“Sayeed ran the whole house from the age of thirteen. My father was always traveling in Somalia for work. Initially, Sayeed had to collect the money from the uncles but he didn’t like doing this as they made it difficult and gave excuses for the delays. So in the end his father did that and left Sayeed with the money.
He would give Sayeed the money from the family business at the beginning of every month. Sayeed began to run the family finances: he had a little black note book where he detailed all the expenses for servant wages, grocery/ market purchases, school supplies etc. He tallied them and balanced this against the income he was provided, showing the accounts to his father when he returned.
There are some people who have so much love and caring, they change the trajectories of a whole family. Sayeed was like that, he looked after his brothers and sisters, paying their fees and putting them on the path for success, putting their ambitions before his. He became an accounting intern at one of the most successful local accounting firms and only went to London to finish his accounting studies after some of them were already in university or married and settled down. He went to London every three months to sit the exams. He worked at the Grand Hotel in Kampala. As its name implies, it was an imposing place, the best hotel in Kampala.
After finishing Form Four at the Aga Khan High School where most of the students were Ismaili Muslims like her, Gulzar went on to teacher training school in Kampala. In those days the main career options for women were teaching or nursing. Mum chose teaching.
“I didn’t want to be with sick people all the time, so I wasn’t interested in nursing. Some girls were becoming secretaries but I wanted a real profession.”
But first she went out and cut off her long black hair.
“I used to have a long thick plait that came down to my hips. But I wanted to look modern before I started College. So I didn’t ask permission or even tell anyone. I went to the hairdresser in town and got a short bob. The hairdresser asked if I was sure; I said yes. I wanted to look smart and fashionable like the girls in the fashion magazines. Tuma was so angry with me when I came home but it was too late!”
Her father insisted she study General Teacher’s training. For a whole year she didn’t tell him what she was really studying which was Domestic Science but kept turning out the fluffy cakes and flaky meat pies that she learned at the Uganda Teachers Training College at home. She confided her secret to Sayeed who finally convinced her father to let her study Domestic Science, which included needlework, cookery and household management. She became a certified Domestic Science Teacher. She got the top grades in the College and applied to study for a Master’s degree in England and won a full scholarship from the British Government for the two year course.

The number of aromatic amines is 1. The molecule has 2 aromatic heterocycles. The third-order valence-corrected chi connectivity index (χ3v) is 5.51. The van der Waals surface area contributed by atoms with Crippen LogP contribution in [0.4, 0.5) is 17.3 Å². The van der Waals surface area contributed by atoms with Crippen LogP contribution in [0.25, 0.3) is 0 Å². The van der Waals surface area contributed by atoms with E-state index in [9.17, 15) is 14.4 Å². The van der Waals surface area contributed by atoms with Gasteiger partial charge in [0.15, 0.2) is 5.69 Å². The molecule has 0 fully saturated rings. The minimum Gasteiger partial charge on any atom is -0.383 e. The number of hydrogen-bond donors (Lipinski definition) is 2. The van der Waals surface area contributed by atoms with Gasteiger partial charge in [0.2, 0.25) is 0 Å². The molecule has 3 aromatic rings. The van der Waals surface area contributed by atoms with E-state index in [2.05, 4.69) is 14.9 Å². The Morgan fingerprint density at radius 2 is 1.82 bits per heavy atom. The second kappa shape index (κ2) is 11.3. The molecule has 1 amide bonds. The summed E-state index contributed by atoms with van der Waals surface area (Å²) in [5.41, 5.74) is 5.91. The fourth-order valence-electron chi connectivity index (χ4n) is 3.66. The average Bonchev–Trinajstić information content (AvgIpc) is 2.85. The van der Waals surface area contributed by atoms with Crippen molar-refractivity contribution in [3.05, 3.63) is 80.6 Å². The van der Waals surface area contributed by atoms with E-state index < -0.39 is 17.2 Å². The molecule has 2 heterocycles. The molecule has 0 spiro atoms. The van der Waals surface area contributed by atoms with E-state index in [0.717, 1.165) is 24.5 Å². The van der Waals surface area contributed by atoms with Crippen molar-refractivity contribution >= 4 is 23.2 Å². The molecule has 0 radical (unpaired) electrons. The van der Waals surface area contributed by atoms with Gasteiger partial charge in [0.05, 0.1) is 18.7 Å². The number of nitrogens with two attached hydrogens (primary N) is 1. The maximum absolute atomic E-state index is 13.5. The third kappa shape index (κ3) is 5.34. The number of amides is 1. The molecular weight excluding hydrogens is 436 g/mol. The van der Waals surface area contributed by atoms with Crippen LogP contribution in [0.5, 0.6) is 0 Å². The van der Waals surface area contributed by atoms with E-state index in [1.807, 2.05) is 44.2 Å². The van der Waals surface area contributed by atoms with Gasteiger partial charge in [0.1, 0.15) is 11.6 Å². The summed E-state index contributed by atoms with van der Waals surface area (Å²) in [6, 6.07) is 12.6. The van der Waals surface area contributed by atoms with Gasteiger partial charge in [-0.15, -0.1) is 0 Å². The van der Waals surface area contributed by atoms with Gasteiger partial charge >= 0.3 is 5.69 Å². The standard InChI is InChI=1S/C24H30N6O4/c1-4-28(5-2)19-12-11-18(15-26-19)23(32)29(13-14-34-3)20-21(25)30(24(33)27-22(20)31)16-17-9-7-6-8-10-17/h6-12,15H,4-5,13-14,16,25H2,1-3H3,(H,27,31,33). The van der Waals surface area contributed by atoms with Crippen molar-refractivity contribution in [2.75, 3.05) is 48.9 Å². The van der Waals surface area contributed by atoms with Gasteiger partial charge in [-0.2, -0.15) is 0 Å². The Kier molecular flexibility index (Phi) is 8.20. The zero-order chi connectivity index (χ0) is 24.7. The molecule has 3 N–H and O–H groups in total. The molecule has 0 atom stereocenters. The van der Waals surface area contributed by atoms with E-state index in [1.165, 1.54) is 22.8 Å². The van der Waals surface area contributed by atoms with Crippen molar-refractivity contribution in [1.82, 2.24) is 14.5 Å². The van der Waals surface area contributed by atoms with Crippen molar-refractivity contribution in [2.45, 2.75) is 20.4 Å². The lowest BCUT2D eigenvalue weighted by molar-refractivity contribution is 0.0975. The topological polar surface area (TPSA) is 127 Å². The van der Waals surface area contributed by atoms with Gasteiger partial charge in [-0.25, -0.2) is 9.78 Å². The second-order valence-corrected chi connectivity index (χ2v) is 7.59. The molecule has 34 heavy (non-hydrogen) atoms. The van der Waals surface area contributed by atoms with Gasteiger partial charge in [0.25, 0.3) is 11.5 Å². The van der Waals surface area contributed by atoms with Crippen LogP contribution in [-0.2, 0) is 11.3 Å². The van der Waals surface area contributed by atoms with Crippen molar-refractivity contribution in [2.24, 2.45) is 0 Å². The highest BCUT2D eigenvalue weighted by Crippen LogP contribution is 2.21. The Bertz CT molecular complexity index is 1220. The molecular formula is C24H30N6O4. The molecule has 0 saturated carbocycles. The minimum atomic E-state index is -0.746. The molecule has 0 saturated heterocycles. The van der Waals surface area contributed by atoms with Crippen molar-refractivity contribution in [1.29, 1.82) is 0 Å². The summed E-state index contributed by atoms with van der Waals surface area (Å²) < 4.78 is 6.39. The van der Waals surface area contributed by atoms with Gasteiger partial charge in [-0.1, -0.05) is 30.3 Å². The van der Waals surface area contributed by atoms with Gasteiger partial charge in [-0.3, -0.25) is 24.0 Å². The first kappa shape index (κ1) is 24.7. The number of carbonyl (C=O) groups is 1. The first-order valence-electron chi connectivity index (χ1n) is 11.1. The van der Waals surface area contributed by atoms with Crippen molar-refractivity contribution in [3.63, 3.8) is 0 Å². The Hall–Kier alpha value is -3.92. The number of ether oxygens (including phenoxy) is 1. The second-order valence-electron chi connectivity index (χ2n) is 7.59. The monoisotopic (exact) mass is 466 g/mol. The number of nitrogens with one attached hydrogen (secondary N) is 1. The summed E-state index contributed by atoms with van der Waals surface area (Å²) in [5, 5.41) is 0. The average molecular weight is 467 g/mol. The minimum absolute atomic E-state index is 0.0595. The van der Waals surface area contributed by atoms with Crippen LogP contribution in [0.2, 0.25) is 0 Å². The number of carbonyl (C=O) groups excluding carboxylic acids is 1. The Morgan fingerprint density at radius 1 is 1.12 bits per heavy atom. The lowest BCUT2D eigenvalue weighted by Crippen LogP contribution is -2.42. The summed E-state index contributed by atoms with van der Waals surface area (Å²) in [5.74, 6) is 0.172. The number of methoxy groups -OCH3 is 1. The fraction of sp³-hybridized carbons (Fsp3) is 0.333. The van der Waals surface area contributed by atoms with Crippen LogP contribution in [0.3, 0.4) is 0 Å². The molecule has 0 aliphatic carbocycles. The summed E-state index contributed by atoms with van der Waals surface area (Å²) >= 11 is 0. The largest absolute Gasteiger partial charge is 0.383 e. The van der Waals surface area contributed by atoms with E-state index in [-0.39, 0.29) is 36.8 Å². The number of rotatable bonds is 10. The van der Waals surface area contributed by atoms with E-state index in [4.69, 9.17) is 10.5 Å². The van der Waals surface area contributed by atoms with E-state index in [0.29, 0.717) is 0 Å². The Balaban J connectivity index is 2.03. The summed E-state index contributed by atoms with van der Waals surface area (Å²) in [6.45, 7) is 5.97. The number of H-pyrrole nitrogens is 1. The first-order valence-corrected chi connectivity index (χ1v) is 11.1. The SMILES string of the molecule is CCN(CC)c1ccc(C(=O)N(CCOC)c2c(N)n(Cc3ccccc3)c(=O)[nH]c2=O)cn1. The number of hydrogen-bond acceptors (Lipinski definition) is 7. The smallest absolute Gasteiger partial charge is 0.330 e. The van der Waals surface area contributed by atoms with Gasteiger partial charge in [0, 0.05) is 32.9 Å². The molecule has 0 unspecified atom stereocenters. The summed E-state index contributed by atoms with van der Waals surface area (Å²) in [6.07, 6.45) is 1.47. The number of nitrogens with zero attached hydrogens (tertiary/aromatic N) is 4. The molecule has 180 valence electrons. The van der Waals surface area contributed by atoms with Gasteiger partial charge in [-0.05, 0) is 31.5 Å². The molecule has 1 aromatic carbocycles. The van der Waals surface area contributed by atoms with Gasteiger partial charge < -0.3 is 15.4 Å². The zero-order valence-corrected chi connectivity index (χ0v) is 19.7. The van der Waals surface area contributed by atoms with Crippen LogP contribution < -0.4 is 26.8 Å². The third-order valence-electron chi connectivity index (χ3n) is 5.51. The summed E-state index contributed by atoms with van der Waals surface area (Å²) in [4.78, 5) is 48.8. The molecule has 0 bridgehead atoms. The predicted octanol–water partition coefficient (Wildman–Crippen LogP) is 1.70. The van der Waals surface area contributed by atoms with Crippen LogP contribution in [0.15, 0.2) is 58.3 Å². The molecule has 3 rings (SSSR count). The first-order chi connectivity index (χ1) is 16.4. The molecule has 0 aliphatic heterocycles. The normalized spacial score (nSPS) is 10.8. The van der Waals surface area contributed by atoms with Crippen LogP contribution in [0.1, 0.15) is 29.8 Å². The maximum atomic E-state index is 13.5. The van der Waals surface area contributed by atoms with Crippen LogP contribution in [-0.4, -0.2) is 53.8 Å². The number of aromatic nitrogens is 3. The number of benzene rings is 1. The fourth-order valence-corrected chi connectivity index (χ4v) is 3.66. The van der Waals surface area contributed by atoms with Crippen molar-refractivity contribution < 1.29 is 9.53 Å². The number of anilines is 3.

However, by now she was twenty three years old. Gulshan had been married for years. Many of her classmates were already married. Mum had a couple of good maghas from family friends but wasn’t interested in any of them.
“So you didn’t like any boys.” I asked her.
“Not really. I didn’t know any boys. I played badminton with some girls and boys after school but that was all. I was busy with my studies and I was shy.”
“But did you ever like anyone?”
“Well, I did like one boy from my school but he never talked to his parents about me, he never sent a magho for me. He married an Ithnashri woman, from our high school in a love marriage and then later he divorced her. It’s good that I never married him. He was not a good boy. Nobody got divorced in those days. ”
“I wasn’t interested in marriage. I just wanted to study. After Gulshan, my father refused to get involved with marriages. He said ‘you do what you want. Don’t ask me.’”
Then Ma in Nairobi sent a magho, a formal proposal through Gulbanu Maasi for Pilu, he was the next in line to get married. I said no but they kept forcing me. One day, Tuma was saying that Hazar Imam was coming to Kampala and I should get engaged. I was so tired of saying no, ‘I said okay, okay I’ll get married to him.’ Then I left the house. When I came back they had already phoned Nairobi and decided everything. It was too late to say no.”
“Why didn’t you just tell your father you didn’t want to get married?”
“He was very strict. I was afraid of him, I couldn’t just talk to him like you talk to Daddy.”
That was the standard story Mummy always told me and Tazmin when we asked how she got married. But a couple of years ago in Vancouver I asked her for more details. Mum and I were sitting outside the Home Depot Starbucks in West Vancouver. She was having her favourite café latte in a big white mug and we were sharing a bran muffin. I knew one day I wouldn’t have Mummy around and I wanted to know everything I could about her, so I could hold on to her.
This time she gave me a different version of her engagement.